Great Bad Movies: "Ice Cream Man" (1995)
"Ice Cream Man" (1995)
Directed by "Norman Apstein" (aka Paul Norman)
Greetings, horror movie mavens!! I came across a new treasure in the bargain-DVD bin during a recent drug store excursion: an ultra-cheap 12-pack Horror Movie set entitled Fright Fest - packed with twelve low budget horror movies (on three double sided DVDs) priced at an irresistible $5.99. How could anyone possibly resist a dozen shockers 'n' schlockers for an average price of fifty cents a movie? As Homer Simpson would say, "Looks like gooooood watchin'!"
Fright Fest spent some time gathering dust on my DVD shelf, but last night I finally got down to business and started diggin' into it, starting with the flick that sold me on the set in the first place - 1995's Ice Cream Man, a cult-classic direct-to-video horror flick starring Clint "Ron's Brother" Howard. A former child actor like his brother, Clint's been a "B" movie mainstay since the early 70s and his resume includes such genre favorites as Evilspeak, Rock N Roll High School, Carnosaur, The Wraith,and Leprechaun 2, as well as appearances in every one of Ron's films.
I had only seen Ice Cream Man once before - during the mid-1990s when it was a fixture on video-store shelves - and I barely remembered anything about it except for a vague feeling that it was pretty awful. As it turns out, that "vague feeling" was totally accurate.
"Ice Cream Man" trailer
Ice Cream Man's opening credits are accompanied by a black-and-white flashback scene of an idyllic '50s suburban neighborhood. An "Ice Cream King" truck heads down the street, chased by a horde of neighborhood kids, and everything looks totally Norman Rockwell...until a carload of Mafia gangster types pulls up next to the truck and they proceed to fill the hapless dessert vendor full of lead. Gregory Tudor, a neighborhood kid who witnessed the shooting, then placidly walks up to the Ice Cream King's bullet riddled corpse, plucks a Push-Up pop out of his lifeless hand and sits on the curb suckin' on the icy treat while asking "NOW who's gonna bring the ice cream, Mom?" ... fade to black.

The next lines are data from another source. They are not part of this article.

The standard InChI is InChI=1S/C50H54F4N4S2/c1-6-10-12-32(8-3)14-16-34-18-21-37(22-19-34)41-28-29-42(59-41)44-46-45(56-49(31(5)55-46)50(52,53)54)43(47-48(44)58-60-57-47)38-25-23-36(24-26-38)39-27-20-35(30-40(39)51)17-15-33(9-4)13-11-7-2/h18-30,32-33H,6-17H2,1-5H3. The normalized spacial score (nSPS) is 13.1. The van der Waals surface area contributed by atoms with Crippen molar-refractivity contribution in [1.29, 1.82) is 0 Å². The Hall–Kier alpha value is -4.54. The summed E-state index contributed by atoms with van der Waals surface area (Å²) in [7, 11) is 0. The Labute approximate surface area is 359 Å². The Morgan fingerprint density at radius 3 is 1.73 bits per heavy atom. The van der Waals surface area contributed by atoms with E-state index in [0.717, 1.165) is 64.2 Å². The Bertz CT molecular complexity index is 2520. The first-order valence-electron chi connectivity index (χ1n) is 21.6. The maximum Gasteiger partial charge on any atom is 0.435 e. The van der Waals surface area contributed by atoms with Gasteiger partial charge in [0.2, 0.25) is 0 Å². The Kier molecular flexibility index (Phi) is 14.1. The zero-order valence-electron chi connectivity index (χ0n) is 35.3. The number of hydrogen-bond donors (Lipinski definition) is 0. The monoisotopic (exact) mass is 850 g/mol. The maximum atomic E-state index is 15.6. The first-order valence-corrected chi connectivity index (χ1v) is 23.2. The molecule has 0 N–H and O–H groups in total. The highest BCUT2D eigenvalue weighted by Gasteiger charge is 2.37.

Present day: Gregory has returned to town after spending a number of years in an institution, during which he grew up to look like Clint Howard. We are treated to several surreal flashbacks to his institution days throughout the movie, which resemble an attempt to cop Tim Burton's wacky/creepy visual style on a budget of six bucks and a broken cracker. Apparently Greg's formative years in the nut house were filled with cartoonish clowns, large needles being jammed into his head, and doctors and nurses with unnaturally gigantic smiles who constantly told him to "Have a HAPPY DAY!" Gregory takes over his late hero's frozen-dessert business upon his release...and soon there's an increase in missing-persons cases along the Ice Cream Man's route. The Ice Cream King was famous for his "hard pack" ice cream, but is Gregory adding some special... "ingredients" of his own to the mix? Do you really have to ask?